Mickael GoUpSkey, a foreign agent, is aboard a train en route to purchase planes for his country's military. A.C. Walrus, an agent for a rival country, is also aboard that same train and is... See full summary »
Mickael GoUpSkey, a foreign agent, is aboard a train en route to purchase planes for his country's military. A.C. Walrus, an agent for a rival country, is also aboard that same train and is ordered by his government to stop GoUpSkey from making that purchase at whatever cost. National security takes a back seat for Walrus when he meets and pursues a beautiful young woman on the train, she to who the foreign agent is also attracted. Walrus eventually learns that she is the daughter of the plane manufacturer and an aviatrix in her own right. Mayhem ensues when Walrus is able to test fly the demonstration plane, with GoUpSkey in hot pursuit. But also in pursuit are the young woman her aviator boyfriend and the police, the latter who are dealing with the destruction caused by the Walrus/GoUpSkey battle. Written by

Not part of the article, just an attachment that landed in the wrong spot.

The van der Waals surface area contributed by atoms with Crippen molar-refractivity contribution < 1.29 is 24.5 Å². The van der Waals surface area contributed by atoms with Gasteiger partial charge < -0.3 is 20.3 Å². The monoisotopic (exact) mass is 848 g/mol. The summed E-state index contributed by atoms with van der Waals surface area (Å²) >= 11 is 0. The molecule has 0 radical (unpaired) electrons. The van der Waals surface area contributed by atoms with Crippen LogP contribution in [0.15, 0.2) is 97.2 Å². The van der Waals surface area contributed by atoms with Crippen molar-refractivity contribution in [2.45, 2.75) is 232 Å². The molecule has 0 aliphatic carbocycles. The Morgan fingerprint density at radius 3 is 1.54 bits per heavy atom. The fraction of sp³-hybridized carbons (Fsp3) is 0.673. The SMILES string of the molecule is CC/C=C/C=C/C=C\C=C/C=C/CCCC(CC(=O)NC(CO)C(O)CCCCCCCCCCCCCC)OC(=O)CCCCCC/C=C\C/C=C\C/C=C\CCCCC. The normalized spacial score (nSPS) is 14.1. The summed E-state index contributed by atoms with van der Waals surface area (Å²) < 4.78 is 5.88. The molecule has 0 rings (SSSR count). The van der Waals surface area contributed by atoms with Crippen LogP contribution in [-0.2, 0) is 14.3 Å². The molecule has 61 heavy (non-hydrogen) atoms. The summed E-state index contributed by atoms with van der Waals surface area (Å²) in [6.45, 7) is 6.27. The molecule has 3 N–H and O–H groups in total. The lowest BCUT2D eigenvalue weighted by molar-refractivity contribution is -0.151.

This Keystone comedy features a total of zero laughs but it's still very much worth watching. The plot is pretty simple as Chester Conklin plays a government man who's sent to buy a plane but when he gets there he realizes that a rival is also wanting to buy it. That's all I'll say about the "plot" because there's really not too much of it but DIZZY HEIGHTS AND DARING HEARTS is very much worth seeing for a number of reasons. The biggest is that the final ten-minutes or so is pretty much an action picture as all sorts of crazy things happen. There are all sorts of aerial shots that look rather great considering it was 1915 but they also mix this with models and various other techniques to tell the story. It's obvious how some of the special effects were done but that doesn't take away from the fun. This includes some bits where Conklin is dropping some bombs from the plane. We get a shot of the bombs falling through the air and then we see their impact on the ground. This is where the model use comes into play because we see all sorts of things get blown up. We also get a daring rescue towards the end of the film when a man is stuck on a tower that is about to fall. All of these scenes are wonderfully directed but the editing is perhaps the best I've seen from this period outside a D.W. Griffith film. Film buffs will certainly want to check this one out.
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